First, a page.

It rained last night.
I know that doesn’t sound dramatic at all, but believe me, it nearly killed me.
For the past week or so, I have struggled to get up and down the snow-covered hill that stands between my house and my school. It wasn’t so bad at first, when the snow was all soft and deep, but with every day of traffic and footfall and freezing temperatures, it became more and more like a carefully polished slide of doom.
Then, last night, it rained. This did not wash away the snow and ice, oh no!! They are so tightly pressed down now that they are basically part of the road, like some sort of giant shiny fossil. The rain merely smoothed everything out nicely and then immediately froze into one big glossy, glassy, several-inches-thick sheet of pure solid ice.
Obviously I was in a state of utter delight about this as I stood at the bottom of the hill this morning and contemplated my almost certain death.
Tentatively I put a foot on to the ice, and then clutched hurriedly at a parked car as the ground rushed towards me. OK, I said firmly (whether to the ice or the car or myself, I am not sure). OK. Right.
I managed one more step before giving in to an awkward little shuffle dance thing that brought me back to where I’d started. Argh! I said to an old man who was smoking a cigarette at his garden gate and taking in my plight. He nodded thoughtfully, and we looked at the Hill of Doom together in silence. Finally, he motioned to me to come over to his side of the road, where a narrow strip of snow, sheltered by the wall, had escaped the freezing rain. He reached out his hands and dragged me across the final chunk of ice as I flailed around, shrieking. OK, I repeated less confidently. OK. Right.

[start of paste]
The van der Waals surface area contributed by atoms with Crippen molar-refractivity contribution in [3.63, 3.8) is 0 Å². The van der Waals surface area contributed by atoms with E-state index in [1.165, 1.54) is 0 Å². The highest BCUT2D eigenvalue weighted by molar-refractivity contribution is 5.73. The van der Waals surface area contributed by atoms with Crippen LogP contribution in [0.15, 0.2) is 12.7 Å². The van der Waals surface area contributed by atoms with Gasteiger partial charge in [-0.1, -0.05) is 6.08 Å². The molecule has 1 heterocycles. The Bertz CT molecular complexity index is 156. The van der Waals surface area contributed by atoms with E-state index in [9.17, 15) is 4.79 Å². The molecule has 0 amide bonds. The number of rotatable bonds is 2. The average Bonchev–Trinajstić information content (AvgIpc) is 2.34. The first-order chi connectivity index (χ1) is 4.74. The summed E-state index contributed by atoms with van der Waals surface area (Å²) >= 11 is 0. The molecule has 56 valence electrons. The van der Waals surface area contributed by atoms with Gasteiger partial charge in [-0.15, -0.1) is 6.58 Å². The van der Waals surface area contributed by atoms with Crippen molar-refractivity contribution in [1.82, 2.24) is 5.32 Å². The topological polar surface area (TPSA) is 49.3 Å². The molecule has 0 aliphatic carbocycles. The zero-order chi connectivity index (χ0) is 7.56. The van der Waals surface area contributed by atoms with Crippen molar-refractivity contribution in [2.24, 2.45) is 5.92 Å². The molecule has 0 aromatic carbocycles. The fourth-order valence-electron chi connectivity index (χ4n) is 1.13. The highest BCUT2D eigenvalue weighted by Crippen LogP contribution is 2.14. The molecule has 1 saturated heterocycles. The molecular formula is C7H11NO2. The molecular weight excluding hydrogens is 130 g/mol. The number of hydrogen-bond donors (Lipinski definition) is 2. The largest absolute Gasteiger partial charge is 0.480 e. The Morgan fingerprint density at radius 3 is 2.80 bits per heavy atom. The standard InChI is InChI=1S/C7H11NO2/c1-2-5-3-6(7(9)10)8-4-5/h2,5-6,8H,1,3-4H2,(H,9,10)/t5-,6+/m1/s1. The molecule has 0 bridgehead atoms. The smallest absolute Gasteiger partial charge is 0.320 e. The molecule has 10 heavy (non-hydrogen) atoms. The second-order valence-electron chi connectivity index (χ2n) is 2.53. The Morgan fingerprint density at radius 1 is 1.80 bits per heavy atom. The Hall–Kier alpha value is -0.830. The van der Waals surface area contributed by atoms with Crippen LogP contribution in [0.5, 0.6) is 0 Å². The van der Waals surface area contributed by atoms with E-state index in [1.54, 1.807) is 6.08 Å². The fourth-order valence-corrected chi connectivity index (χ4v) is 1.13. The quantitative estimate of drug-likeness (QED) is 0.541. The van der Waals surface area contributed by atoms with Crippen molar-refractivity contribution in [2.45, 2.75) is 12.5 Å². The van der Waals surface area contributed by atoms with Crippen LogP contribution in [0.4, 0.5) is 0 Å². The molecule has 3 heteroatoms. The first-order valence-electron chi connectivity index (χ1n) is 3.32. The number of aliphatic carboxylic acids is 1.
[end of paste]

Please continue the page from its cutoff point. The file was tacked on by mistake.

My new friend ducked inside his gateway and reappeared with a shovelful of sand, which he proceeded to throw as far up the hill as he could reach, and I nervously began my climb. When I was halfway up and clinging to the wall for dear life, I saw the principal putting out cones to warn traffic not to go down the hill. He called my name. Hayley Teacher! (that is my full name) Slowly, slowly! He was watching me anxiously as if he suspected I might suddenly break into a confident and joyful gallop that would send me hurtling down the hill. His shouts attracted the attention of my director and a couple of teachers, who stuck their heads out of the back door to observe the proceedings. If there is anything harder than trying to climb an ice-covered hill without killing yourself, it is trying to climb an ice-covered hill without killing yourself while your boss and colleagues watch you. I swear, by the time I got to the top, I was a trembling, sweating mess. My heart was thumping more loudly than it was that time I jumped in front of a bus.
I have spent a large portion of the day contemplating how I’m going to get home, which is ridiculous as I live about a hundred metres away.
Honestly, I’m not ruling out some sort of homemade sled involving one of the big stainless steel trays they serve lunch on in school.